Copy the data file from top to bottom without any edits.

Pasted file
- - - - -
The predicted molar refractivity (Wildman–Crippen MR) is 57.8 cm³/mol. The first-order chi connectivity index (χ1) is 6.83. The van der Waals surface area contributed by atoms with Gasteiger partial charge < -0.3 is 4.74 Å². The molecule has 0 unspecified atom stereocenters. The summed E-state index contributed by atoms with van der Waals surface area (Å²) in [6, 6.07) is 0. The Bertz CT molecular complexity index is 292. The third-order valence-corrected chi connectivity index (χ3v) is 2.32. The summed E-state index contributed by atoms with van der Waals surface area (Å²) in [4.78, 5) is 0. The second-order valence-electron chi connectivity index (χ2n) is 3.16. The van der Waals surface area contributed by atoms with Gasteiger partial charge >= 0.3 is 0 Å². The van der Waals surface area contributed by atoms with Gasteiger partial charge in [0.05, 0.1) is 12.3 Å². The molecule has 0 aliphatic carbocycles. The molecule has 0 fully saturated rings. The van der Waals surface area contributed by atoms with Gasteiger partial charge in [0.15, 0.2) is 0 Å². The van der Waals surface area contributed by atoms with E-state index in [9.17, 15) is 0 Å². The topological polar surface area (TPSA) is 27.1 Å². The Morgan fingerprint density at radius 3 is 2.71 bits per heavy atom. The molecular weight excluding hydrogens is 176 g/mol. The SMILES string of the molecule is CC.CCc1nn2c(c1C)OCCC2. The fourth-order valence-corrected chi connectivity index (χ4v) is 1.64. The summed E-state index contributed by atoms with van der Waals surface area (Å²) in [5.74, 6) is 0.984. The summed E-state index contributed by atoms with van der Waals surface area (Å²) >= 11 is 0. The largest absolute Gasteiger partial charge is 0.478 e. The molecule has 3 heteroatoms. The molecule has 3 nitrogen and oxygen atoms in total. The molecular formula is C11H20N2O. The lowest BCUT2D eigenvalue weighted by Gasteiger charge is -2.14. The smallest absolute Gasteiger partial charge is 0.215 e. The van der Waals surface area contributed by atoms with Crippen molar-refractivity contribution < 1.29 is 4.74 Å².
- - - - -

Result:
The predicted molar refractivity (Wildman–Crippen MR) is 57.8 cm³/mol. The first-order chi connectivity index (χ1) is 6.83. The van der Waals surface area contributed by atoms with Gasteiger partial charge < -0.3 is 4.74 Å². The molecule has 0 unspecified atom stereocenters. The summed E-state index contributed by atoms with van der Waals surface area (Å²) in [6, 6.07) is 0. The Bertz CT molecular complexity index is 292. The third-order valence-corrected chi connectivity index (χ3v) is 2.32. The summed E-state index contributed by atoms with van der Waals surface area (Å²) in [4.78, 5) is 0. The second-order valence-electron chi connectivity index (χ2n) is 3.16. The van der Waals surface area contributed by atoms with Gasteiger partial charge >= 0.3 is 0 Å². The van der Waals surface area contributed by atoms with Gasteiger partial charge in [0.05, 0.1) is 12.3 Å². The molecule has 0 aliphatic carbocycles. The molecule has 0 fully saturated rings. The van der Waals surface area contributed by atoms with Gasteiger partial charge in [0.15, 0.2) is 0 Å². The van der Waals surface area contributed by atoms with E-state index in [9.17, 15) is 0 Å². The topological polar surface area (TPSA) is 27.1 Å². The Morgan fingerprint density at radius 3 is 2.71 bits per heavy atom. The molecular weight excluding hydrogens is 176 g/mol. The SMILES string of the molecule is CC.CCc1nn2c(c1C)OCCC2. The fourth-order valence-corrected chi connectivity index (χ4v) is 1.64. The summed E-state index contributed by atoms with van der Waals surface area (Å²) in [5.74, 6) is 0.984. The summed E-state index contributed by atoms with van der Waals surface area (Å²) >= 11 is 0. The largest absolute Gasteiger partial charge is 0.478 e. The molecule has 3 heteroatoms. The molecule has 3 nitrogen and oxygen atoms in total. The molecular formula is C11H20N2O. The lowest BCUT2D eigenvalue weighted by Gasteiger charge is -2.14. The smallest absolute Gasteiger partial charge is 0.215 e. The van der Waals surface area contributed by atoms with Crippen molar-refractivity contribution < 1.29 is 4.74 Å².